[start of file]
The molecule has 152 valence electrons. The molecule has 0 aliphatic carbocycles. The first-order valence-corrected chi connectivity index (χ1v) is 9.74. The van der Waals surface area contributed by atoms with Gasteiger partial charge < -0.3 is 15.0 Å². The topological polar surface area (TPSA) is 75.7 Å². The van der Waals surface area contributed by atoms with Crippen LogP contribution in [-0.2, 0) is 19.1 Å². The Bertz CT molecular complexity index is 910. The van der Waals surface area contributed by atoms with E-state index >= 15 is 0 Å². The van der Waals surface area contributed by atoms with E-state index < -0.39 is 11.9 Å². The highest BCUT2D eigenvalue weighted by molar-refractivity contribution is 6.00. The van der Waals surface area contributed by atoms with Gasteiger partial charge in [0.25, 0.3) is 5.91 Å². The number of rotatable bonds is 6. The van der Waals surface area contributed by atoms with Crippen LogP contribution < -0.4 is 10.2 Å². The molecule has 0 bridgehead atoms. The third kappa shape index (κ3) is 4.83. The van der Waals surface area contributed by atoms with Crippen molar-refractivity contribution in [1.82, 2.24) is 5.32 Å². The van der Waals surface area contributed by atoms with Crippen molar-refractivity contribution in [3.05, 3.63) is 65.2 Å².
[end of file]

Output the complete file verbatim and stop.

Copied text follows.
The molecule has 152 valence electrons. The molecule has 0 aliphatic carbocycles. The first-order valence-corrected chi connectivity index (χ1v) is 9.74. The van der Waals surface area contributed by atoms with Gasteiger partial charge < -0.3 is 15.0 Å². The topological polar surface area (TPSA) is 75.7 Å². The van der Waals surface area contributed by atoms with Crippen LogP contribution in [-0.2, 0) is 19.1 Å². The Bertz CT molecular complexity index is 910. The van der Waals surface area contributed by atoms with E-state index >= 15 is 0 Å². The van der Waals surface area contributed by atoms with E-state index < -0.39 is 11.9 Å². The highest BCUT2D eigenvalue weighted by molar-refractivity contribution is 6.00. The van der Waals surface area contributed by atoms with Gasteiger partial charge in [0.25, 0.3) is 5.91 Å². The number of rotatable bonds is 6. The van der Waals surface area contributed by atoms with Crippen LogP contribution < -0.4 is 10.2 Å². The molecule has 0 bridgehead atoms. The third kappa shape index (κ3) is 4.83. The van der Waals surface area contributed by atoms with Crippen molar-refractivity contribution in [1.82, 2.24) is 5.32 Å². The van der Waals surface area contributed by atoms with Crippen molar-refractivity contribution in [3.05, 3.63) is 65.2 Å².